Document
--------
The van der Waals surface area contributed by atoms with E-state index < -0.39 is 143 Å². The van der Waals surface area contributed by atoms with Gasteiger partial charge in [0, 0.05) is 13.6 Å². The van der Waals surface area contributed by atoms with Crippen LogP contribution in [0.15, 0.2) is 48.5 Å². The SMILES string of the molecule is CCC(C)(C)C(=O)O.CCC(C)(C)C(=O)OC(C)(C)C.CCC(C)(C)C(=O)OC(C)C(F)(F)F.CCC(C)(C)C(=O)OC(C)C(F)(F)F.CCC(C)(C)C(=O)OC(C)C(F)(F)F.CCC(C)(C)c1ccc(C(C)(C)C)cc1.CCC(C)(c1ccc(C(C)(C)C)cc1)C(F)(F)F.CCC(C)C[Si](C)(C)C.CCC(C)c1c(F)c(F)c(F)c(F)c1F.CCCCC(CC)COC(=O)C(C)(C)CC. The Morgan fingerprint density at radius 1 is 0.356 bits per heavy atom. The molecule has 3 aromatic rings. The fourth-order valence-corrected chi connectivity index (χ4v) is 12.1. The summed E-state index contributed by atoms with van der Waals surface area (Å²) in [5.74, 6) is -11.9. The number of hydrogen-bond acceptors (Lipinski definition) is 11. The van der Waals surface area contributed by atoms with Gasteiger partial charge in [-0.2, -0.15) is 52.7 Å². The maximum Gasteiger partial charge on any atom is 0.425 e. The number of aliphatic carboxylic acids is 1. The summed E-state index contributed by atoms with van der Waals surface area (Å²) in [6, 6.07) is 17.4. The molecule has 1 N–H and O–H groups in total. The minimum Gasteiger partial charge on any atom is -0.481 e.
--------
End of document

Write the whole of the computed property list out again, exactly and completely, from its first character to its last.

The van der Waals surface area contributed by atoms with E-state index < -0.39 is 143 Å². The van der Waals surface area contributed by atoms with Gasteiger partial charge in [0, 0.05) is 13.6 Å². The van der Waals surface area contributed by atoms with Crippen LogP contribution in [0.15, 0.2) is 48.5 Å². The SMILES string of the molecule is CCC(C)(C)C(=O)O.CCC(C)(C)C(=O)OC(C)(C)C.CCC(C)(C)C(=O)OC(C)C(F)(F)F.CCC(C)(C)C(=O)OC(C)C(F)(F)F.CCC(C)(C)C(=O)OC(C)C(F)(F)F.CCC(C)(C)c1ccc(C(C)(C)C)cc1.CCC(C)(c1ccc(C(C)(C)C)cc1)C(F)(F)F.CCC(C)C[Si](C)(C)C.CCC(C)c1c(F)c(F)c(F)c(F)c1F.CCCCC(CC)COC(=O)C(C)(C)CC. The Morgan fingerprint density at radius 1 is 0.356 bits per heavy atom. The molecule has 3 aromatic rings. The fourth-order valence-corrected chi connectivity index (χ4v) is 12.1. The summed E-state index contributed by atoms with van der Waals surface area (Å²) in [5.74, 6) is -11.9. The number of hydrogen-bond acceptors (Lipinski definition) is 11. The van der Waals surface area contributed by atoms with Gasteiger partial charge in [-0.2, -0.15) is 52.7 Å². The maximum Gasteiger partial charge on any atom is 0.425 e. The number of aliphatic carboxylic acids is 1. The summed E-state index contributed by atoms with van der Waals surface area (Å²) in [6, 6.07) is 17.4. The molecule has 1 N–H and O–H groups in total. The minimum Gasteiger partial charge on any atom is -0.481 e.